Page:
by Whitney Kenerly & Daniel Schere

Major sports events put the Triad in the global spotlight


Golf shoes from around the world are crossing the greens of Sedgefield Country Club this week for the Wyndham Championship Tournament.

The tournament is celebrating its 75 th anniversary this year, and the PGA tour event has grown into one of the biggest marketing opportunities in Greensboro.

Councilman Mike Barber is an avid golf fan as a chairman for the Wyndham Tournament and President of The First Tee of the Triad, a program that provides golf clinics to local kids.

“It the only major league professional sporting even in our city,” said Barber.

According to Barber the tournament will be televised in over 200 countries and available to 900 million households with and economic impact exceeding $28 million.

Despite the rain early this week, the tournament has been going smoothly. The Sedgefield course is the only green on the regular PGA tour that was originally designed in 1925 by the late Scottish golf course architect, Donald Ross.

Since 1938, dozens of gold legends have played in the tournament, and 17 tournament winners have been inducted into the World Golf Hall of Flame, including the tournament’s very first winner, Sam Snead.

The tournament has traditionally been a place where the movers and shakers of Greensboro would gather in their visors and polo shirts to enjoy being out on the green while trying to spot celebrities.

For golf lovers such as Barber, the championship is much more than just a social event.

“Most every other sport, you can substitute if things aren’t going well,” said Barber. “In golf you have to make it through the good days and the bad days. Golf is the only sport where the players’ integrity is respected so much that they are allowed to govern themselves.”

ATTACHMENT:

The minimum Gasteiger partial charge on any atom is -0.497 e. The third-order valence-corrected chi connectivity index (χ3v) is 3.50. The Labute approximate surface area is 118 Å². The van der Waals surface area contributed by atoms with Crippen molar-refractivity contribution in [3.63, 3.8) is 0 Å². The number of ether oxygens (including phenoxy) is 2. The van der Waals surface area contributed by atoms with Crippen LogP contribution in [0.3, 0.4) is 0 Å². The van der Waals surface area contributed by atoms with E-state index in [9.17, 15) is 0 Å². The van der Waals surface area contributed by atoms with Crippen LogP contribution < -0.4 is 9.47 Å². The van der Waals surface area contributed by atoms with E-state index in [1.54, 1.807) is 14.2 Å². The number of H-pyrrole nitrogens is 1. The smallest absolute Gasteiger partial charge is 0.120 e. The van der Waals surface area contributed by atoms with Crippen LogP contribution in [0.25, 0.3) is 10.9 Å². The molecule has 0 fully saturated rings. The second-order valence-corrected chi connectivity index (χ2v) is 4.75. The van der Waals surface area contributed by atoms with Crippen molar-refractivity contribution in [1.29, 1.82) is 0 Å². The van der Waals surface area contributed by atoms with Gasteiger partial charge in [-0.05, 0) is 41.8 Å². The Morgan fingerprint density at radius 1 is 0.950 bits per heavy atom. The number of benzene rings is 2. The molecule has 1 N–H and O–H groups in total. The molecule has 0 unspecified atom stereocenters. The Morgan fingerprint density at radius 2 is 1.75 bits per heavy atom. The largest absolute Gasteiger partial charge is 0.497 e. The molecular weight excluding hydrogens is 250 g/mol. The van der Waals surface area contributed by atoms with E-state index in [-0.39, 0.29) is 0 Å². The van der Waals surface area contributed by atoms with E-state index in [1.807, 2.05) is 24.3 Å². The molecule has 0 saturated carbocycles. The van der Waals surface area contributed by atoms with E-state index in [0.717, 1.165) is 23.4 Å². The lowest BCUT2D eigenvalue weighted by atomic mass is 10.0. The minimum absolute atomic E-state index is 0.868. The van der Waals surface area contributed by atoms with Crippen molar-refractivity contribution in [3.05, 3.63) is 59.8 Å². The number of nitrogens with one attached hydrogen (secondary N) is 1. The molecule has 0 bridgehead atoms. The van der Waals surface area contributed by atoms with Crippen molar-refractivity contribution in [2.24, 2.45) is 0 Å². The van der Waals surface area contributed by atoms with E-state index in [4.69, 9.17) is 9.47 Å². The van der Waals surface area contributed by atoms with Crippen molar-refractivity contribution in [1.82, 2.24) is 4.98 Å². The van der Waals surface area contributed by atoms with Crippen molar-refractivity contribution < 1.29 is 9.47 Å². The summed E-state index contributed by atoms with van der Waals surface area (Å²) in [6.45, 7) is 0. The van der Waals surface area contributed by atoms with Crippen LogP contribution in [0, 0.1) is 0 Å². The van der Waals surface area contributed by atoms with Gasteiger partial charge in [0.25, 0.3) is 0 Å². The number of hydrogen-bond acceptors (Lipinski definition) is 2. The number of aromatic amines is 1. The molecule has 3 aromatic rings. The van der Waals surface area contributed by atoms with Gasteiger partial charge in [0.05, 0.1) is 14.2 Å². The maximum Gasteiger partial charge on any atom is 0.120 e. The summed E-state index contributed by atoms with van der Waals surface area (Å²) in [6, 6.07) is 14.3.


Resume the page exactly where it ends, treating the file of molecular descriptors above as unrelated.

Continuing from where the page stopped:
The Wyndham Championship also contributes to local charities and features afternoon clinics for children from diverse backgrounds with a variety of needs, including First Tee of the Triad.

Barber said he was happy to be able to share his love of the sport and it’s core values with youth, but was ultimately just enjoying what he considers to be the highlight of his summer.

“I look forward to this week every year,” said Barber. “I have since high school. It’s my favorite week of the year.”


Not everyone in the Triad may be aware, but Winston-Salem plays host to one of the largest tennis competitions in the country outside of the US Open.

The Winston-Salem Open, which takes place at the Wake Forest University Tennis Center, draws 48 of the top 100 male tennis players in the world every year for a single elimination competition that lasts one week. They have had players as wellknown as superstar Andy Roddick, and this year’s top pick is Greensboro’s own John Isner. The single-elimination tournament begins August 16 with the qualifying round and wraps up August 23 with a championship game that will be internationally televised on CBS. Altogether, the prize package is $600,000.

The origin of the tournament dates back to 1990 when it was held on Long Island, New York before it moved to New Haven, Connecticut and later Winston-Salem in 2011.

Tournament Director Bill Oaks, who is also the Associate Athletic Director at Wake Forest University, said the event typically draws 40,000 people from 28 different states and six countries””something he attributes to the timing of the event right before the US Open. He said the tournament, which is in its fourth year, provides an economic boost of between $4 million and $5 million to the city.

“Since we have kept Winston-Salem in the title we are not actually up selling title sponsorship,” Oaks said. “Our sponsors have wanted us to develop a tournament that kept Winston- Salem in the name with the purpose of helping to promote Winston-Salem and the Triad. But if you sold just the international exposure that we get, it’s valued by independent sources as somewhere between $7 million and $8 million worth of free advertising a year.”

He added that the tournament provides jobs for 12 seasonal workers and four permanent employees.

Ticket prices range from $10 for the qualifying round to $100 for the championship game.

Oaks said he is optimistic about the event and thinks there will be a large turnout due to the number of tickets that have already been sold.

“We’ve sold 25 percent more tickets this year than last year so we’re very excited about a strong event this year,” he said. !